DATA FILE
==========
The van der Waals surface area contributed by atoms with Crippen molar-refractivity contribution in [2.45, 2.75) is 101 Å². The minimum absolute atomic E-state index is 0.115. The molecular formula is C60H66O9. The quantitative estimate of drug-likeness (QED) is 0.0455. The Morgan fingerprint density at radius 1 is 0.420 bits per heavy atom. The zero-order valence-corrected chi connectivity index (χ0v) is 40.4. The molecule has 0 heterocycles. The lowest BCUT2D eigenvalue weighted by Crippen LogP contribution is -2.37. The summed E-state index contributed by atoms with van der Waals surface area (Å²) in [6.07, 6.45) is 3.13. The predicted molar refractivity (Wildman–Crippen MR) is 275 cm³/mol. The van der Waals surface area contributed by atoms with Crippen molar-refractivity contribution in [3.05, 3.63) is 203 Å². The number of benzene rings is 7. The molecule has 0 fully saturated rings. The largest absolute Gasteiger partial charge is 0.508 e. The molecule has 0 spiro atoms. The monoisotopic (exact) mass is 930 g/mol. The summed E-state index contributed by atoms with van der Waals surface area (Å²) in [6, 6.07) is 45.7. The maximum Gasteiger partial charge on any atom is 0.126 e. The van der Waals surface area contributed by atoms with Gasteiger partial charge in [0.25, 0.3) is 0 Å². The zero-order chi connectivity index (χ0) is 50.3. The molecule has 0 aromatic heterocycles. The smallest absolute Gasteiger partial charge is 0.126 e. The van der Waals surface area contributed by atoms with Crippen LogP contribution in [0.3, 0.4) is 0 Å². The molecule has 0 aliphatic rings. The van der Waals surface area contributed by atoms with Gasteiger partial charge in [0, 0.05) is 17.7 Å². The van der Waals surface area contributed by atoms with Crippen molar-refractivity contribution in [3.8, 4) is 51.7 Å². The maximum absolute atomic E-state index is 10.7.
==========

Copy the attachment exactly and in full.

The van der Waals surface area contributed by atoms with Crippen molar-refractivity contribution in [2.45, 2.75) is 101 Å². The minimum absolute atomic E-state index is 0.115. The molecular formula is C60H66O9. The quantitative estimate of drug-likeness (QED) is 0.0455. The Morgan fingerprint density at radius 1 is 0.420 bits per heavy atom. The zero-order valence-corrected chi connectivity index (χ0v) is 40.4. The molecule has 0 heterocycles. The lowest BCUT2D eigenvalue weighted by Crippen LogP contribution is -2.37. The summed E-state index contributed by atoms with van der Waals surface area (Å²) in [6.07, 6.45) is 3.13. The predicted molar refractivity (Wildman–Crippen MR) is 275 cm³/mol. The van der Waals surface area contributed by atoms with Crippen molar-refractivity contribution in [3.05, 3.63) is 203 Å². The number of benzene rings is 7. The molecule has 0 fully saturated rings. The largest absolute Gasteiger partial charge is 0.508 e. The molecule has 0 spiro atoms. The monoisotopic (exact) mass is 930 g/mol. The summed E-state index contributed by atoms with van der Waals surface area (Å²) in [6, 6.07) is 45.7. The maximum Gasteiger partial charge on any atom is 0.126 e. The van der Waals surface area contributed by atoms with Gasteiger partial charge in [0.25, 0.3) is 0 Å². The zero-order chi connectivity index (χ0) is 50.3. The molecule has 0 aromatic heterocycles. The smallest absolute Gasteiger partial charge is 0.126 e. The van der Waals surface area contributed by atoms with Crippen LogP contribution in [0.3, 0.4) is 0 Å². The molecule has 0 aliphatic rings. The van der Waals surface area contributed by atoms with Gasteiger partial charge in [0, 0.05) is 17.7 Å². The van der Waals surface area contributed by atoms with Crippen molar-refractivity contribution in [3.8, 4) is 51.7 Å². The maximum absolute atomic E-state index is 10.7.